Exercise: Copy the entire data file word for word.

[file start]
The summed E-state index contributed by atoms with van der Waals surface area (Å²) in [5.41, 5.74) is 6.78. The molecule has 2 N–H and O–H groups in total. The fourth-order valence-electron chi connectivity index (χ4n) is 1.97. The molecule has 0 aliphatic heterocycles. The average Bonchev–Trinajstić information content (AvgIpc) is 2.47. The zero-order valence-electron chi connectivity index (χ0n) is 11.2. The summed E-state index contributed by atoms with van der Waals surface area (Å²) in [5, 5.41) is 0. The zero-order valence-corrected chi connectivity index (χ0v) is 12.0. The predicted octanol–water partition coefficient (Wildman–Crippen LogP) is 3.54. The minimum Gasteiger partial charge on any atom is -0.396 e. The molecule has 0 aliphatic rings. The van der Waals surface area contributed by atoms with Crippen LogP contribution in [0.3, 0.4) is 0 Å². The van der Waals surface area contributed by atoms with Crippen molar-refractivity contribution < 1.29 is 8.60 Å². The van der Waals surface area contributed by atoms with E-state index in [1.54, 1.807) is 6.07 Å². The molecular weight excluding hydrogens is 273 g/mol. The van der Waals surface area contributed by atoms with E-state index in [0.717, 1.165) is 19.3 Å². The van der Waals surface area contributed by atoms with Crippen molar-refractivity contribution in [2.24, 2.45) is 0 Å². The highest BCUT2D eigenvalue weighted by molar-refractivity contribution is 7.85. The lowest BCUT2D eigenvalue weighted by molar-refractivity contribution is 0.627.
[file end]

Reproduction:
The summed E-state index contributed by atoms with van der Waals surface area (Å²) in [5.41, 5.74) is 6.78. The molecule has 2 N–H and O–H groups in total. The fourth-order valence-electron chi connectivity index (χ4n) is 1.97. The molecule has 0 aliphatic heterocycles. The average Bonchev–Trinajstić information content (AvgIpc) is 2.47. The zero-order valence-electron chi connectivity index (χ0n) is 11.2. The summed E-state index contributed by atoms with van der Waals surface area (Å²) in [5, 5.41) is 0. The zero-order valence-corrected chi connectivity index (χ0v) is 12.0. The predicted octanol–water partition coefficient (Wildman–Crippen LogP) is 3.54. The minimum Gasteiger partial charge on any atom is -0.396 e. The molecule has 0 aliphatic rings. The van der Waals surface area contributed by atoms with Crippen LogP contribution in [0.3, 0.4) is 0 Å². The van der Waals surface area contributed by atoms with Crippen molar-refractivity contribution < 1.29 is 8.60 Å². The van der Waals surface area contributed by atoms with E-state index in [1.54, 1.807) is 6.07 Å². The molecular weight excluding hydrogens is 273 g/mol. The van der Waals surface area contributed by atoms with E-state index in [0.717, 1.165) is 19.3 Å². The van der Waals surface area contributed by atoms with Crippen molar-refractivity contribution in [2.24, 2.45) is 0 Å². The highest BCUT2D eigenvalue weighted by molar-refractivity contribution is 7.85. The lowest BCUT2D eigenvalue weighted by molar-refractivity contribution is 0.627.